The truth is that Japan is a such stunning country that it offers travelers beauty and serenity year-round, with 4 complete seasons to enjoy. Depending on your preference – winter retreats vs summer adventures – you’ll have different experiences each season. That being said, there are a few key events and periods to look out for.
The highlight of Japan is the cherry blossom season, which runs from late February to early May, depending on the region. If you want to experience this stunning event, then you’ll want to start prepping in January for a trip in March and April. Keep an eye on the Cherry Blossom Forecast Map to get the latest updates on when and where to experience peak blooming.
For Nara, definitely explore the iconic temple of Todai-ji, home to a giant Buddha statue, and explore the Nara Park, where you can meet friendly deer.
Nagoya, in turn, is home to the illustrious Nagoya Castle, a traditional Japanese castle that cannot be missed on a trip here.
If you’re looking to visit Kyoto, which also offers great cherry blossom viewing spots, then you should pop in around May 15th, when the stunning Aoi Matsuri Festival takes place.
During this event you can see traditional Japanese clothing as participants lead richly adorned ox-drawn carts through the streets. Shrines will come to life with important ceremonies and rituals. This historical and cultural event is not to be passed up.
An important period to avoid is May 3-6, otherwise known as Golden Week. This is the longest vacation period for Japanese workers and a major holiday for students, meaning domestic travelers are also going to be out and about.
Prices for accommodation will rise and you’ll be hard pressed (quite literary) to fit on the packed trains. Better to skip the whole affair and book your trip before or after it.
Dress lightly, as Japan’s summer is notably humid, making the cities like Tokyo and Osaka rather unbearable. Instead, head to the countryside, where you can explore a variety of hiking trails to explore.
Resting on the shores of Lake Ashi, one of the 5 Fuji Lakes, Hakone is a great place to visit Mt Fuji from. A classical village full of traditional Ryokans, you can easily immerse yourself in Japanese culture here. Some Ryokan offer 24 hour guides to the village, combining the funicular, cable car, and a pirate cruise (yes, a pirate cruise).
Located in the north, Hokkaido offers cooler temperatures than the rest of the country, making for more comfortable summer escapades. Sapporo, the capital, is a delightful city any time of the year, but if you’re going to explore the countryside you have to travel to Furano, home to extensive lavender fields that are truly picturesque in the summer light.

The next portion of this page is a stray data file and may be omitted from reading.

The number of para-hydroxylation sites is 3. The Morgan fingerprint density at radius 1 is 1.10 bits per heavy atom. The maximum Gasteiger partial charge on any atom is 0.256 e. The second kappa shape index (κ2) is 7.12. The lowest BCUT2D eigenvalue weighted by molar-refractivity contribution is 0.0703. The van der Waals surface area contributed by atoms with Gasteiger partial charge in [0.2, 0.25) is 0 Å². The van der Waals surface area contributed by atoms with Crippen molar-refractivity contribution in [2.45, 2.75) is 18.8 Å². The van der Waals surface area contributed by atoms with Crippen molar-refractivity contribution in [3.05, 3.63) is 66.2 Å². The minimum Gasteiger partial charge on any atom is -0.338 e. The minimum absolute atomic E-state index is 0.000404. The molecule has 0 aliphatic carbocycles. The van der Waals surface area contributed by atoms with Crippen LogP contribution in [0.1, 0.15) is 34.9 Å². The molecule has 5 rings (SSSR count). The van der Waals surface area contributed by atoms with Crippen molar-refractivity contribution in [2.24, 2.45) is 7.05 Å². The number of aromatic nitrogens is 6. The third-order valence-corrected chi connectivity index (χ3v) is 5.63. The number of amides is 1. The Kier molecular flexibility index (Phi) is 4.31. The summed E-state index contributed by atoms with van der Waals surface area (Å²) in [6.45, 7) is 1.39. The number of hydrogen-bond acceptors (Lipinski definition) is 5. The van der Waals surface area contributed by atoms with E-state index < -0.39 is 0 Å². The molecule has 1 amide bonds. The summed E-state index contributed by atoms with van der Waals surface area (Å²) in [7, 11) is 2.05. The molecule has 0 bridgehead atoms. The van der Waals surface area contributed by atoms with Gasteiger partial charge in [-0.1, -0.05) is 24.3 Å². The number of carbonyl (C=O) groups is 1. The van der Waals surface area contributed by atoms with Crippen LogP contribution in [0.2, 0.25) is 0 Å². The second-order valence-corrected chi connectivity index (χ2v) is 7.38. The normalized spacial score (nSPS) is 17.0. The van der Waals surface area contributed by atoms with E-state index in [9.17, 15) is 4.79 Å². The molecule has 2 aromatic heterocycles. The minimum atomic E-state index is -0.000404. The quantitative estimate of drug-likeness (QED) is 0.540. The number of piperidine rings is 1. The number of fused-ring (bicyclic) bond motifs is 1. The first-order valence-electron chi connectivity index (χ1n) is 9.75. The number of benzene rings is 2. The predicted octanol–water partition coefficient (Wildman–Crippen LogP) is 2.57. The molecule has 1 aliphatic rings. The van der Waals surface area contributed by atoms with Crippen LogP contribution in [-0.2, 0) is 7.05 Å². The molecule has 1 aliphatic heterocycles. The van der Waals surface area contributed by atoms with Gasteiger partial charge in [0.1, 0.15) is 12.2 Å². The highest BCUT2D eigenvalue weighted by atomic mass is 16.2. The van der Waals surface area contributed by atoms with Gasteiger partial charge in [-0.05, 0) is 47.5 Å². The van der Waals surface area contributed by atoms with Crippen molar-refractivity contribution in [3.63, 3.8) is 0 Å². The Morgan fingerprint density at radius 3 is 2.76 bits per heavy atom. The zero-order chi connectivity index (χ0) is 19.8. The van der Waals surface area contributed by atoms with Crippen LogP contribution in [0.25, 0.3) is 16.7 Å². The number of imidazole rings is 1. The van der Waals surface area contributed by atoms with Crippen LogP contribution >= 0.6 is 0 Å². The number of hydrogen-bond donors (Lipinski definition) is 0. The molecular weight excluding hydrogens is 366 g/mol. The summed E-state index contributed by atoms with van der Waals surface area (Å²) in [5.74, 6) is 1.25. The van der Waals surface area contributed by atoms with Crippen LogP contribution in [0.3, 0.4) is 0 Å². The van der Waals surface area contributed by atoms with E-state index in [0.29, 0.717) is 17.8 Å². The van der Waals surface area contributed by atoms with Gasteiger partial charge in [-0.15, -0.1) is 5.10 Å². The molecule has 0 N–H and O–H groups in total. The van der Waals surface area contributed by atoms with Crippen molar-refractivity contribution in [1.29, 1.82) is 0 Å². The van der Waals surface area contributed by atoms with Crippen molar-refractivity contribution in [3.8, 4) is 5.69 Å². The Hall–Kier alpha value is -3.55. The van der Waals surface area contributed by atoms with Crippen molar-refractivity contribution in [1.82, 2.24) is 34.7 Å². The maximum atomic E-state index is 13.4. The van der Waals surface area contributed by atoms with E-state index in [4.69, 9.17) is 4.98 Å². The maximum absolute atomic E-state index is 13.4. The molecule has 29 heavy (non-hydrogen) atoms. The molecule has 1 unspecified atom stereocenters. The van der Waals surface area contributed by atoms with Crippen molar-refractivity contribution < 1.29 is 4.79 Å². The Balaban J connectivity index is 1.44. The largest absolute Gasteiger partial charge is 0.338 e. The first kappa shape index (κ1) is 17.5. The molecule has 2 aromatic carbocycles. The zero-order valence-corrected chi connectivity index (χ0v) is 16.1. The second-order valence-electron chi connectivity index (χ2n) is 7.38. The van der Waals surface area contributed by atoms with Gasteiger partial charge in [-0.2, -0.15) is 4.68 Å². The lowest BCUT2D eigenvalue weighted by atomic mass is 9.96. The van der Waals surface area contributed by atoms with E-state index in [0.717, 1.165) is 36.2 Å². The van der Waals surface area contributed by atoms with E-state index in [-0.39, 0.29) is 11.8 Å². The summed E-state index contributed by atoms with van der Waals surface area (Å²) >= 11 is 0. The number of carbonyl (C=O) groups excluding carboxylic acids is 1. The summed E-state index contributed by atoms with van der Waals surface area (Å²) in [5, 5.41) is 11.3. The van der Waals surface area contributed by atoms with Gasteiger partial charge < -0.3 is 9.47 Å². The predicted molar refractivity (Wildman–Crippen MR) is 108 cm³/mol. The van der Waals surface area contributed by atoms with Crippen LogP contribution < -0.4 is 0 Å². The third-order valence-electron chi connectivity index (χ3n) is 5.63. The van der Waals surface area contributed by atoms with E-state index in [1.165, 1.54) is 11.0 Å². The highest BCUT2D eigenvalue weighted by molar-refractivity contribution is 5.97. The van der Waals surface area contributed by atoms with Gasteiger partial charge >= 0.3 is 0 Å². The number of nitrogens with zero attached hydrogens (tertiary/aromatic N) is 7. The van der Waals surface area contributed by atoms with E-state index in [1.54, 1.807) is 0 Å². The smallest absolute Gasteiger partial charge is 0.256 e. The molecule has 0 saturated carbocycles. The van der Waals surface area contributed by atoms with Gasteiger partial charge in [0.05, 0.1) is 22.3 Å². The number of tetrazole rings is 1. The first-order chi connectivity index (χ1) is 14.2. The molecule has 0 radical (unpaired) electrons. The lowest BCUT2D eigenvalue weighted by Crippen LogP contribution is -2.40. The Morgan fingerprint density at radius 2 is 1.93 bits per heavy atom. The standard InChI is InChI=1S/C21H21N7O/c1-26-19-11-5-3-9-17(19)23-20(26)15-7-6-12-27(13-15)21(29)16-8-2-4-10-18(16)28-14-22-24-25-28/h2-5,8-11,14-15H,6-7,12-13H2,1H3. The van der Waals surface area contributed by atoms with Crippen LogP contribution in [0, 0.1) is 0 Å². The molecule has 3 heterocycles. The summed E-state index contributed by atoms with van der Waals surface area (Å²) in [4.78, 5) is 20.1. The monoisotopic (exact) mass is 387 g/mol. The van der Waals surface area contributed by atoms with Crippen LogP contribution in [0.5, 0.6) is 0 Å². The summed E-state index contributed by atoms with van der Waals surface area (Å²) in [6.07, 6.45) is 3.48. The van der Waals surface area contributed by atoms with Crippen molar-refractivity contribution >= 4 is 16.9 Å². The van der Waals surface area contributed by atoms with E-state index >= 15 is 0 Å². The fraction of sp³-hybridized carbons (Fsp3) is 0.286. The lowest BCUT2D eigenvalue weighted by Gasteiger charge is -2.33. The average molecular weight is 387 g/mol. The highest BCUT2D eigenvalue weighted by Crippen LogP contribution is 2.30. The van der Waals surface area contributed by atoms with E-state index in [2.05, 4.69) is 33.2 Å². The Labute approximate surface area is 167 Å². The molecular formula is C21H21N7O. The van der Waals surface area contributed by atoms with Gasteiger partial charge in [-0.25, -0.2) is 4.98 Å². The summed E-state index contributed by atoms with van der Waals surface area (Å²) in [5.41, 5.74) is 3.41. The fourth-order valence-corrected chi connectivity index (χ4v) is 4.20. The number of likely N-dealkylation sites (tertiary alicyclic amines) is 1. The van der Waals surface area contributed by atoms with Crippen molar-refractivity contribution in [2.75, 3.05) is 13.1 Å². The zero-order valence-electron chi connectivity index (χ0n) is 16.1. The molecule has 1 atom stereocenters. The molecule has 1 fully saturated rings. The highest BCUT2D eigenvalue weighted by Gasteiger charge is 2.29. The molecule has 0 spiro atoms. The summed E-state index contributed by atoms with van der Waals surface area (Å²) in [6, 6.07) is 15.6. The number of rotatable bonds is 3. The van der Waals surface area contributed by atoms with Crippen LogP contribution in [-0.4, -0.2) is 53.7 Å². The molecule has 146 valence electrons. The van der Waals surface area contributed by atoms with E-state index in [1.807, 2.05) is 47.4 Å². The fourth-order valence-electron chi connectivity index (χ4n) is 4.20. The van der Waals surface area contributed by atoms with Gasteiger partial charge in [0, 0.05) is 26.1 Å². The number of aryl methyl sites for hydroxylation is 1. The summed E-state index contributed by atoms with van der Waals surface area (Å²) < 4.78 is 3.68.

Kyoto, as always, is lovely to visit anytime of the year, but you definitely need to visit on July 1 for the Gion Matsuri. One of Japan’s most popular festivals, this event runs for roughly a week, but July 17th is highlighted for the lovely parade through the Gion District in Kyoto.
If you’re traveling in August, you’ll also want to enjoy the Obon Festival, a period based around honoring ones ancestors, characterized most notably by the end of the festival, when you place a lantern in a river to symbolize the passing of the soul to the beyond.
So I’ve mentioned Kyoto as a wonderful destination year round, but Autumn is by far the best time to explore this great city. As the weather cools down throughout the country, Kyoto blossoms with autumn leaves.
Take a hike up to Fushimi Inari-taisha for great views of the city. It’s a wonderful experience on its own exploring this popular shrine, but during Autumn the fall colors will truly shrine during the panoramic views.
Or, head to the west of the city for the Arashiyama area. Not only can you enjoy delicious food stalls and traditional restaurants, but also river side hikes underneath orange and red treescapes. Hop in a paddle boat with a friend for a relaxing experience as well.
If you’re here in the first two weeks of October you can also see the Zuika Matsura Harvest Festival to see performances parade through the streets in traditional outfits.
Another great city to explore is Nikko, hoem to Japan’s most splendid shrine, the Toshogu Shrine. As an added bonus, Nikko is also one of the best areas to enjoy the autumn leaves.
Last but not least we have Winter in Japan, which is largely dominated by the northern city of Sapporo.
Home to the world renowned Snow Festival, a grand festival for one week in February that features towering and intricate ice and snow sculptures. Discover castles, dragons, and even carved out ice caves to explore, all brightly lit up in the evening.
If you want to stick to the main island of Kyushu, then you’ll definitely want to experience the Japanese Alps, bordered by Takayama, Gifu, and Nagano Prefectures. Stay at a traditional resort (hopefully one that has a hot springs) and rent a snowboard to hit the slopes.
And wherever you go in winter, make sure to taste fresh caught seafood.